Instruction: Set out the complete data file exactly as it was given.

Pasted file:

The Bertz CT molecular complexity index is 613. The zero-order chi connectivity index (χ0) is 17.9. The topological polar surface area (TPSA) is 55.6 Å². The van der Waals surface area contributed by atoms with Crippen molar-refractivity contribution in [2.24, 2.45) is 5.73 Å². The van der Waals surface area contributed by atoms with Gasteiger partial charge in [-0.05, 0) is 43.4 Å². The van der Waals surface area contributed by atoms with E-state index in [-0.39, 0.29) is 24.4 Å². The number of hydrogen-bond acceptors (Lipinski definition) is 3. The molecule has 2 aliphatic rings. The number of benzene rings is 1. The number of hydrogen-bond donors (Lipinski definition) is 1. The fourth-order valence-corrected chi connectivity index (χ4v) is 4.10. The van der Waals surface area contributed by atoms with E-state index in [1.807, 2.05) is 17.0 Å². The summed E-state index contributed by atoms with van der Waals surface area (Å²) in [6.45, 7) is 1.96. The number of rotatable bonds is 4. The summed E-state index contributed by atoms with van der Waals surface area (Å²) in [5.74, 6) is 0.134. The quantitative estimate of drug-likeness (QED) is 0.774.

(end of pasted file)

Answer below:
The Bertz CT molecular complexity index is 613. The zero-order chi connectivity index (χ0) is 17.9. The topological polar surface area (TPSA) is 55.6 Å². The van der Waals surface area contributed by atoms with Crippen molar-refractivity contribution in [2.24, 2.45) is 5.73 Å². The van der Waals surface area contributed by atoms with Gasteiger partial charge in [-0.05, 0) is 43.4 Å². The van der Waals surface area contributed by atoms with E-state index in [-0.39, 0.29) is 24.4 Å². The number of hydrogen-bond acceptors (Lipinski definition) is 3. The molecule has 2 aliphatic rings. The number of benzene rings is 1. The number of hydrogen-bond donors (Lipinski definition) is 1. The fourth-order valence-corrected chi connectivity index (χ4v) is 4.10. The van der Waals surface area contributed by atoms with E-state index in [1.807, 2.05) is 17.0 Å². The summed E-state index contributed by atoms with van der Waals surface area (Å²) in [6.45, 7) is 1.96. The number of rotatable bonds is 4. The summed E-state index contributed by atoms with van der Waals surface area (Å²) in [5.74, 6) is 0.134. The quantitative estimate of drug-likeness (QED) is 0.774.